Ischemic Optic Neuropathy

What is ischemic optic neuropathy?

Ischemic optic neuropathy (ION) causes a sudden loss of vision because of poor blood flow to the optic nerve. The optic nerve carries the message of sight from the eye to the brain. Central vision or peripheral vision or both may be affected.

What are the symptoms of ION?

Sudden loss of central or side vision is the most common symptom. You may notice loss of side vision in the lower half of reading vision. Vision loss is usually at its worst when first noticed and in most eyes permanently remains at this level. In a few eyes, vision either progressively worsen or improve over days to weeks. ION may be considered a stroke of the optic nerve. It generally does not cause any other symptoms, such as pain or double vision. The risk of brain stroke is no greater for people with ION. People who may have temporal arteritis, one cause of ION, notice headaches and tenderness in the temple. Joint aches and pains commonly affect the shoulders and hips of people with this blood vessel disorder. They may also feel tired, run a fever, experience weight loss, have poor appetite and have pain associated with chewing food.

How is ION diagnosed?

Your ophthalmologist will perform a complete eye examination, including pupil dilation. Decreased blood flow usually results in swelling of the optic nerve, which your ophthalmologist can see when examining your eye. A test of side vision (visual field) may also be performed. Your doctor may recommend a check of blood pressure or a blood test for diabetes. In addition, a blood test and/or biopsy of an artery in the temple to diagnose temporal arteritis may be required.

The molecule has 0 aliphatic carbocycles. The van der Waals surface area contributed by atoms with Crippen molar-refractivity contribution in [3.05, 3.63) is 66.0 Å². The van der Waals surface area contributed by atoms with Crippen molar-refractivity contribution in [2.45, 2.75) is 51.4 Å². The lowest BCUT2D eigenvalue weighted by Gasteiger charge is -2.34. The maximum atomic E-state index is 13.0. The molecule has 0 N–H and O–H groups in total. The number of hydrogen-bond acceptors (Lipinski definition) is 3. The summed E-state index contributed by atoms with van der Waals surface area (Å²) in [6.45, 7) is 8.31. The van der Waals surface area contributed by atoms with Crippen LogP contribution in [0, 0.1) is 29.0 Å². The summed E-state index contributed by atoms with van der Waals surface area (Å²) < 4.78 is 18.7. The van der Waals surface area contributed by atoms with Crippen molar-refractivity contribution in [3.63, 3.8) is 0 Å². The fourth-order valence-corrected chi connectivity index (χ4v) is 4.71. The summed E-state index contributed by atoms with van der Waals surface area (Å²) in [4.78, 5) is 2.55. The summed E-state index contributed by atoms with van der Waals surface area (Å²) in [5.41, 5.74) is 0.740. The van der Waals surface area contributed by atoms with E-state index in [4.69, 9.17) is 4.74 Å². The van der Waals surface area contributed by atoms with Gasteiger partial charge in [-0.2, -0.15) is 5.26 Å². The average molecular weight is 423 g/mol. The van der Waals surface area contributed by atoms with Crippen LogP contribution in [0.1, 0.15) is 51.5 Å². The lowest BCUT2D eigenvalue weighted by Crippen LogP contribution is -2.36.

What causes ION?

The most common type of ION occurs in individuals over 40 years of age and is usually not related to other illness. It is caused by poor blood supply to the optic nerve, usually associated with a “crowded” or small optic nerve. ION may be more common in people with diabetes or high blood pressure. A less common type of ION occurring in people over 60 years of age is temporal arteritis. This disease is an inflammation of certain arteries, including those in the eye. Rarely, ION can occur after loss of large amounts of blood.

Can ION be treated?

ION has no proven treatment. There is about a 50% risk that the other eye will develop ION. There is no treatment to improve vision. However, many patients will spontaneously experience some improvement of their vision over time. Patients with ION caused by temporal arteritis (inflammation and damage to the blood vessels that supply blood to the head) have a very high chance of the other eye being affected unless treated with steroids (cortisone). The purpose of steroids is to “prevent” ION in the other eye but this treatment rarely improves vision which is lost in the first eye.

What will happen to my vision?

Unfortunately, with either type of ION, vision loss is usually permanent. For those with severe vision loss in both eyes, often some side vision is preserved. This side vision generally allows you enough sight to function at home independently. Special visual devices are available which can help you to continue many daily activities.

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